There are committed organizations all across Texas working to keep our communities and our water resources clean. Keep Texas Beautiful (KTB) and programs like 2022 Conservation Wrangler Stopping Litter and Plastics Along Shorelines (SPLASh), are working to combat litter and even track it in the Texas Litter Database.
As we head out for summer hikes and outdoor recreation, a good rule of thumb is to always practice the 7 Leave No Trace principles:
- Plan ahead
- Travel & camp on durable surfaces
- Dispose of water properly
- Leave what you find (but not litter, pick that up!)
- Minimize campfire impacts
- Respect wildlife
- Be considerate to others
By practicing and sharing these 7 simple actions, we can help protect our natural world and our precious natural resources.
Texans can help reduce litter that ends up in waterways by taking simple actions like avoiding single-use items like plastic water bottles, coffee cups and utensils, carrying reusable bags, or even simply securing trash and recycling properly at the time of disposal.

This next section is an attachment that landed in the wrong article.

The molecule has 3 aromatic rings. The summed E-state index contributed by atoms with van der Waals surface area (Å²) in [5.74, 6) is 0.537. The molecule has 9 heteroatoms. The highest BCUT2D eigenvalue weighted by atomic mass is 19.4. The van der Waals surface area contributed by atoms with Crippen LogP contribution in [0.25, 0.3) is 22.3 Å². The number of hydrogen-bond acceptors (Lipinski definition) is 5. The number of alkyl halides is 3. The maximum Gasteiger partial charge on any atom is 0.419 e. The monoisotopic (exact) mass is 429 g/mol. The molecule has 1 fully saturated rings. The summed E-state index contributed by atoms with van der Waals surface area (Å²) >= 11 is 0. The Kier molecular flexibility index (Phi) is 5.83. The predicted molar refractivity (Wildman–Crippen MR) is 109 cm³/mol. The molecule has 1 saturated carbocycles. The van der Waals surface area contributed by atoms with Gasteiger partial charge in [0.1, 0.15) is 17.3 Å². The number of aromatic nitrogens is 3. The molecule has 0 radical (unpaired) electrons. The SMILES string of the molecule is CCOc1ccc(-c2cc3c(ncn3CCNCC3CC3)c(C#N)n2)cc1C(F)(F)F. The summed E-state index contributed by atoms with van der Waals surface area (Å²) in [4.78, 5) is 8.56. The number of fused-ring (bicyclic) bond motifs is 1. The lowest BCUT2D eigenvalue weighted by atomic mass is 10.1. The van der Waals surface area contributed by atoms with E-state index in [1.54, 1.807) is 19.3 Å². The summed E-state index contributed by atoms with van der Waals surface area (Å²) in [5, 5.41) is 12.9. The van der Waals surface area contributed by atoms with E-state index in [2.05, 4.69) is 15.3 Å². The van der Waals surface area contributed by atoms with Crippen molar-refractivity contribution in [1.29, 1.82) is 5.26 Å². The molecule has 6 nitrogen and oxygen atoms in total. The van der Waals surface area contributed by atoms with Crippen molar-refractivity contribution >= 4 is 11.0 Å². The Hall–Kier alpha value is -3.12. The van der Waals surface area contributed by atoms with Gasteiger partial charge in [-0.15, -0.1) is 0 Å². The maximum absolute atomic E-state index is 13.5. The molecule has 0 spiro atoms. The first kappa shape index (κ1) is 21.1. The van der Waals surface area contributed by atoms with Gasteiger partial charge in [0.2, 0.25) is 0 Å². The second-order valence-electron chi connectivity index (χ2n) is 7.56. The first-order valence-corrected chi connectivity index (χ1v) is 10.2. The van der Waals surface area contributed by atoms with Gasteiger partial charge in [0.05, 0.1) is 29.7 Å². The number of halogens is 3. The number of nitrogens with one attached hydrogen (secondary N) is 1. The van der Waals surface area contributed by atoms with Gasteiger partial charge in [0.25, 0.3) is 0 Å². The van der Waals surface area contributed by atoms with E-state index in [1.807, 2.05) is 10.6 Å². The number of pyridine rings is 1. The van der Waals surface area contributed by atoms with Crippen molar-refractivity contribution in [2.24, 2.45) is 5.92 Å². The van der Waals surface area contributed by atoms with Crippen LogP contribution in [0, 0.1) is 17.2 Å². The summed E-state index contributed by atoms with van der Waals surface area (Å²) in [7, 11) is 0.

In addition, using nature-friendly products in our homes and lawns can help us reduce our ecological footprint and reduce pollutants in our water sources. Nature-friendly products are designed to be less harmful to beneficial insects like bees, butterflies, and other pollinators. By using these products, you help protect these important organisms that play a crucial role in plant reproduction and biodiversity.
This World Environment Day, we hope you will join us in being Texan by Nature. Here’s a few ways you can get involved:
- Join one of our 140+ Conservation Partners at their events.
- Financially support a Conservation organization whose mission resonates with you.
- Advocate for and implement nature-based solutions
- Join the Texas Water Action Collaborative (TxWAC) if you have a water project that needs funding or want to fund a water projects to meet business water stewardship goals.